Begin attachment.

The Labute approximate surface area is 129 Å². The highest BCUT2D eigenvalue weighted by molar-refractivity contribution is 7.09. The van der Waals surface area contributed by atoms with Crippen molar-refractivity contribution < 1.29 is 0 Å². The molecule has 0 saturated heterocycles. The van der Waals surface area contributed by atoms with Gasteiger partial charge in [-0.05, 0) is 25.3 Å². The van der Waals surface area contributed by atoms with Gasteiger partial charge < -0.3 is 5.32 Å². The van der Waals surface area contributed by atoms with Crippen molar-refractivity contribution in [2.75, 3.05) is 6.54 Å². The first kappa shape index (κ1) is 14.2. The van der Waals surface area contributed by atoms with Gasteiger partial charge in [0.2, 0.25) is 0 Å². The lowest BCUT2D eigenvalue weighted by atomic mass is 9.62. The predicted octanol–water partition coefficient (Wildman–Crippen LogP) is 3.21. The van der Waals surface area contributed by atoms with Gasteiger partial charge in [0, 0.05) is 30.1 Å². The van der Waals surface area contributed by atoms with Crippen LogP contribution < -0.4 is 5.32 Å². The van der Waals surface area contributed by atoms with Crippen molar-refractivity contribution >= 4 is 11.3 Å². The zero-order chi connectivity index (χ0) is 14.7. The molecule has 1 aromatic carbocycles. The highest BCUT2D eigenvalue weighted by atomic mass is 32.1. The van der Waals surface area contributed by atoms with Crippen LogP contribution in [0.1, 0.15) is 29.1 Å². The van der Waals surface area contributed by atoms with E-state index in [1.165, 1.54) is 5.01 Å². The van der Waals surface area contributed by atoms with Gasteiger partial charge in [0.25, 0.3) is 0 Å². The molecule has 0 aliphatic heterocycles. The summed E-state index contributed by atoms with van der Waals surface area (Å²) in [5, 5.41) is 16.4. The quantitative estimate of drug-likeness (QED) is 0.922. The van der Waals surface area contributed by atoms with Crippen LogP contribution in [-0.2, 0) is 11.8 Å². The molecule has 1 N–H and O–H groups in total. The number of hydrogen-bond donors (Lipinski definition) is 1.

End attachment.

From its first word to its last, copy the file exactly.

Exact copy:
The Labute approximate surface area is 129 Å². The highest BCUT2D eigenvalue weighted by molar-refractivity contribution is 7.09. The van der Waals surface area contributed by atoms with Crippen molar-refractivity contribution < 1.29 is 0 Å². The molecule has 0 saturated heterocycles. The van der Waals surface area contributed by atoms with Gasteiger partial charge in [-0.05, 0) is 25.3 Å². The van der Waals surface area contributed by atoms with Gasteiger partial charge < -0.3 is 5.32 Å². The van der Waals surface area contributed by atoms with Crippen molar-refractivity contribution in [2.75, 3.05) is 6.54 Å². The first kappa shape index (κ1) is 14.2. The van der Waals surface area contributed by atoms with Gasteiger partial charge in [0.2, 0.25) is 0 Å². The lowest BCUT2D eigenvalue weighted by atomic mass is 9.62. The predicted octanol–water partition coefficient (Wildman–Crippen LogP) is 3.21. The van der Waals surface area contributed by atoms with Gasteiger partial charge in [0, 0.05) is 30.1 Å². The van der Waals surface area contributed by atoms with Crippen LogP contribution < -0.4 is 5.32 Å². The van der Waals surface area contributed by atoms with Crippen molar-refractivity contribution >= 4 is 11.3 Å². The zero-order chi connectivity index (χ0) is 14.7. The molecule has 1 aromatic carbocycles. The highest BCUT2D eigenvalue weighted by atomic mass is 32.1. The van der Waals surface area contributed by atoms with Crippen LogP contribution in [0.1, 0.15) is 29.1 Å². The van der Waals surface area contributed by atoms with E-state index in [1.165, 1.54) is 5.01 Å². The van der Waals surface area contributed by atoms with Gasteiger partial charge in [0.25, 0.3) is 0 Å². The molecule has 0 aliphatic heterocycles. The summed E-state index contributed by atoms with van der Waals surface area (Å²) in [5, 5.41) is 16.4. The quantitative estimate of drug-likeness (QED) is 0.922. The van der Waals surface area contributed by atoms with Crippen LogP contribution in [-0.2, 0) is 11.8 Å². The molecule has 1 N–H and O–H groups in total. The number of hydrogen-bond donors (Lipinski definition) is 1.